9/11/2012 | Share this article: View CommentsBy Carl S ~
There's a current saying: "Whatever doesn't kill you makes you stronger." l suspect a Darwinian survival list of experiences are behind that saying. An older saw is: "One man's food, another man's poison."
Centuries ago, there was a practice of poison-resistance, when a person would consume ever-increasing doses of poison over time, until he could tolerate an amount that would kill another who had not been exposed to the poison. The resistant one could thus poison another without any concern about being poisoned himself, accidentally or intentionally; a sure way to guarantee that the other would die.
Maybe indoctrination works like that. The poisons of indifference to another's sufferings, of intolerance, and acceptance of the irrational, are sneaked in small doses, into the minds of children with a spoonful of sugared poison to make the "medicine go down." Gradually, the dosage is increased. After so many ever-increasing dosages of the same poisons, they become imbued into the organism with an intensity fatal to rational, sensitive, tolerant, non- poisoned minds and hearts. The poisons of indoctrinations do not kill the victim; rather they make him stronger in resistance to the poison.
Those indoctrinations swallowed whole, consumed as part of most people‘s daily diets, make me physically ill. Most of the time, the exposure to them brings on nausea, and sometimes nerve-jangling pains induced by the close-mindedness religions take for granted. Thinking about the poisoning of trusting children's minds frustrates me because others refuse to see it. My mental and physical health are affected and the more aware l am, the more sensitive l become. Yet, l persist, hoping against hope that l can detox those who are suffering.
Would that religions would leave us all alone, especially children, but the believers persist in blithely passing out their poisoned candy treats which l insist I will not eat. (l can't even enjoy birthday, anniversary, get-well cards from them - they always insist of making any occasion a reason for sermonizing.)
Parents who would not give milk to their lactose-intolerant child, or peanuts to a child who would have a violent physical reaction, have no problem allowing strangers to force-feed a B.S.-intolerant child.
Christians, Moslems, and Buddhists killing one another for their faiths, and even generally? No, it’s life in the "hereafter" that they‘re after; that’s what counts: immortal life, which is an oxymoron devaluing life.Those like me, who swallowed the poison which disagreed with our natures, have vomited it up. We see its destructive effects on others, on both those who can and cannot handle it. Good people are being made sick, and remain sick, and they don't understand why. And most of those suffering are being told to increase their dosages!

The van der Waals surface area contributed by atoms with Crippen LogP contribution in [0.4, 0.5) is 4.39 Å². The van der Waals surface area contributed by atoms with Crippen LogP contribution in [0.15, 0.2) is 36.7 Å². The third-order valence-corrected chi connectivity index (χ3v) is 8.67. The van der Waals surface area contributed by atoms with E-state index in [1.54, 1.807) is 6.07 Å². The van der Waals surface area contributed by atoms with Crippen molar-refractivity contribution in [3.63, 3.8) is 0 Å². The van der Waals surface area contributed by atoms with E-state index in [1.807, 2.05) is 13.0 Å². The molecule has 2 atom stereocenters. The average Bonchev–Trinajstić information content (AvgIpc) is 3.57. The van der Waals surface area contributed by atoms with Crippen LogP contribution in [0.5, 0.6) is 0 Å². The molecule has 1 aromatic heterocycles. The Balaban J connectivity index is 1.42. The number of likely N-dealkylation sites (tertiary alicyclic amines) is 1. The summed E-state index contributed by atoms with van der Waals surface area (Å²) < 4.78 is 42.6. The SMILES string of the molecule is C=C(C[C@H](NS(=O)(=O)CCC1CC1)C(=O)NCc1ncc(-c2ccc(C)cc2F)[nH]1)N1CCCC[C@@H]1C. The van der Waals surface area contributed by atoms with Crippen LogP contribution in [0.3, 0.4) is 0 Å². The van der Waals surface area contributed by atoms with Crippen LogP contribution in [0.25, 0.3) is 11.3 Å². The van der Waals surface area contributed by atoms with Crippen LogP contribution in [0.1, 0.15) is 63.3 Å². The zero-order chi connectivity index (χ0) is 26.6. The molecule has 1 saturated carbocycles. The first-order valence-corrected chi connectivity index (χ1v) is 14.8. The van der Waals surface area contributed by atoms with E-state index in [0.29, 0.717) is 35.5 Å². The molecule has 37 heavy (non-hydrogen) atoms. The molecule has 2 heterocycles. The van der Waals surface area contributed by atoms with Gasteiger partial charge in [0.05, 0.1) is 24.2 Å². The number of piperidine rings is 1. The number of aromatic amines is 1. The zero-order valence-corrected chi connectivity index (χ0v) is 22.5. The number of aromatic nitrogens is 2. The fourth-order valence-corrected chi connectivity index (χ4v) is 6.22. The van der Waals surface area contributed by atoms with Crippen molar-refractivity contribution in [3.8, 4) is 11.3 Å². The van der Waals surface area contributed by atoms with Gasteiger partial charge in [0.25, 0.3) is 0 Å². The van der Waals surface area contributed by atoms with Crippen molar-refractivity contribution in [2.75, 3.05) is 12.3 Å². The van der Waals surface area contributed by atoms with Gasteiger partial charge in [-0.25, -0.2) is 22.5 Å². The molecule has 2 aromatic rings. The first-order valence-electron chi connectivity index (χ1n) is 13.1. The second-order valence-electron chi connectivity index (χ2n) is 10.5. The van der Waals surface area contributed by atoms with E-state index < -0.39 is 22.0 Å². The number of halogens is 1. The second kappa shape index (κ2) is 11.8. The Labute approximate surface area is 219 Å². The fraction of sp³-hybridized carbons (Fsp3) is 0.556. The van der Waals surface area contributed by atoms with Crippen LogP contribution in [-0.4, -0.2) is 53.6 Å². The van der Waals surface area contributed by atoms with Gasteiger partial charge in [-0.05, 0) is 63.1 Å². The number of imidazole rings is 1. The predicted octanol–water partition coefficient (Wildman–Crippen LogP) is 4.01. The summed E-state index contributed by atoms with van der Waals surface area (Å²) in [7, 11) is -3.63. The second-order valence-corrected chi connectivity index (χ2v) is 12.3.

Even the "nons" are affected, many describing themselves as, "spiritual, not religious," which is buying into some hidden life force radiating in and controlling nature, superior to natural laws. Once again, what are the sacrifices to be made to achieve communion with the superior life forces? This spiritual-not-religious sure sounds like religion in different garments. No, l think those "nons” don't realize just how they are influenced by religions and their downgrading of reality that looks us straight in the eyes, whether we are accepting of it or not.
Interestingly, religions have little use for reality; they create their own, which makes for a rather gloomy assessment of human life in the here and now as compared to the "glorious" future existence they promulgate. Indeed, when religions speak of the "sanctity of life," they are referring to the conception of life, which is why they are anti-abortion, "pro-life," even anti-contraception. They do not appear to give a damn what happens to life after birth. Otherwise how to explain support for the death penalty, and Christians, Moslems, and Buddhists killing one another for their faiths, and even generally? No, it’s life in the "hereafter" that they‘re after; that’s what counts: immortal life, which is an oxymoron devaluing life.
Religions emphasize the "sanctity of life" and "your immortal soul" in regard to "life" before birth and "life" after death. Notice something? There isn’t what you would describe as human life before birth, meaning consciousness, decision-making, awareness of surroundings, or caring about any of those things. And death is a return to a previous state of non-being . The fear of a return to non-being drives religions, which promise an "eternal happiness to an eternal soul," if you merely believe in them. They cannot deliver, but they do offer the poison of hope that cheapens life. Even a little dose can be toxic to your mental health.